Registrations of cars not running on petrol or diesel have increased in the European Union in the past months, fresh figures have shown. But overall sales were still marginal, the ACEA car industry association said.
In the first quarter of 2017, demand for alternative fuel vehicles (AFVs) grew significantly, the European Automobile Manufacturers' Association (ACEA) reported on its website Thursday.
By definition, AFVs are cars that do not run on traditional petroleum fuels (petrol or diesel) and are generally considered to be more environmentally friendly.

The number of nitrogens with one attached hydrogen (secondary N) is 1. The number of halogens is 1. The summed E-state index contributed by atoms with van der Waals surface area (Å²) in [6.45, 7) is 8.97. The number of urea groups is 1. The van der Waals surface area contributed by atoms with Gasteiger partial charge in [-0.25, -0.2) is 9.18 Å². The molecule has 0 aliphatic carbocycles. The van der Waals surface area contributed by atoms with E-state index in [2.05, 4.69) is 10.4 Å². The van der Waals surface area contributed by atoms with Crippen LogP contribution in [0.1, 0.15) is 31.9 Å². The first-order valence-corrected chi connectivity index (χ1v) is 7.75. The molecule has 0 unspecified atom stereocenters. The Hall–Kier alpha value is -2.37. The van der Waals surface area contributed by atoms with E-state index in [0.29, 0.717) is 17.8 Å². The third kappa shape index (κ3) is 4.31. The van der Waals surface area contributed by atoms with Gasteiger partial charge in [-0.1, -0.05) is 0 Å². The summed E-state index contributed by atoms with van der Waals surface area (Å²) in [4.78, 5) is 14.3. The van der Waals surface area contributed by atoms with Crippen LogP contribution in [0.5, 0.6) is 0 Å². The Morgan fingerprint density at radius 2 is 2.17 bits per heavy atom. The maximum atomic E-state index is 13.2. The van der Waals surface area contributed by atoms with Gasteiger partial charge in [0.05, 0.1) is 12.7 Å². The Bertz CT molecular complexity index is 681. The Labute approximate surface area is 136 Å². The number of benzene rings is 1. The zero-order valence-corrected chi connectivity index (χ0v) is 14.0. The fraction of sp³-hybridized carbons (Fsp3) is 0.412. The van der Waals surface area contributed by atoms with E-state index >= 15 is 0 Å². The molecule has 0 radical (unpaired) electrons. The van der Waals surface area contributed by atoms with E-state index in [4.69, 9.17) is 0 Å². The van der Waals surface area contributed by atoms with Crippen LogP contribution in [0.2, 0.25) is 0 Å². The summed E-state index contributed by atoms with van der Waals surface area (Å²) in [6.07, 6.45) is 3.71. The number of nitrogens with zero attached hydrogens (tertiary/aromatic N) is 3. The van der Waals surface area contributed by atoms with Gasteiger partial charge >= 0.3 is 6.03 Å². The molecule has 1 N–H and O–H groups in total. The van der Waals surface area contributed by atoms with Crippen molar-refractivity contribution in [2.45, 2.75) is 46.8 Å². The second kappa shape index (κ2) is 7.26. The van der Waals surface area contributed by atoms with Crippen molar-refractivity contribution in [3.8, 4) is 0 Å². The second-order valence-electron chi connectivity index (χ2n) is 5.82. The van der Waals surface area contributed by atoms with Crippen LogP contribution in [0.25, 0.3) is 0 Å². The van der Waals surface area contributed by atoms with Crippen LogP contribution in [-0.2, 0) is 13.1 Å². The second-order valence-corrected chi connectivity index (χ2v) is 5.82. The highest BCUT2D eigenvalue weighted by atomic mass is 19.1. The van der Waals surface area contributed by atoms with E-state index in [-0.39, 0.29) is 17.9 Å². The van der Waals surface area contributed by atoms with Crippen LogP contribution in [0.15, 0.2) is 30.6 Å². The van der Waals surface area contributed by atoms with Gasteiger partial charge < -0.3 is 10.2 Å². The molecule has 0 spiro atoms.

ACEA said new AFV registrations jumped by 37.6 percent to 212,945 units across the European Union, excluding Croatia, Cyprus, Luxembourg, Malta and Slovenia, where relevant figures were not available for the period under review.
Growth potential enormous
Registrations of electrically chargeable vehicles showed double-digit gains (+29.9 percent), supported by the growth in demand for both battery and plug-in electric cars.
ACEA noted that sales of new cars powered by propane or natural gas started the first three months of the year with a 10.4-percent boost, after performing poorly throughout 2016.
All major EU markets contributed to the positive results. According to ACEA's calculations, Spain recorded the largest increase in alternative fuel vehicle registrations (+87.4 percent), followed by Germany (+67.5) percent.
hg/jd (dpa, ACEA)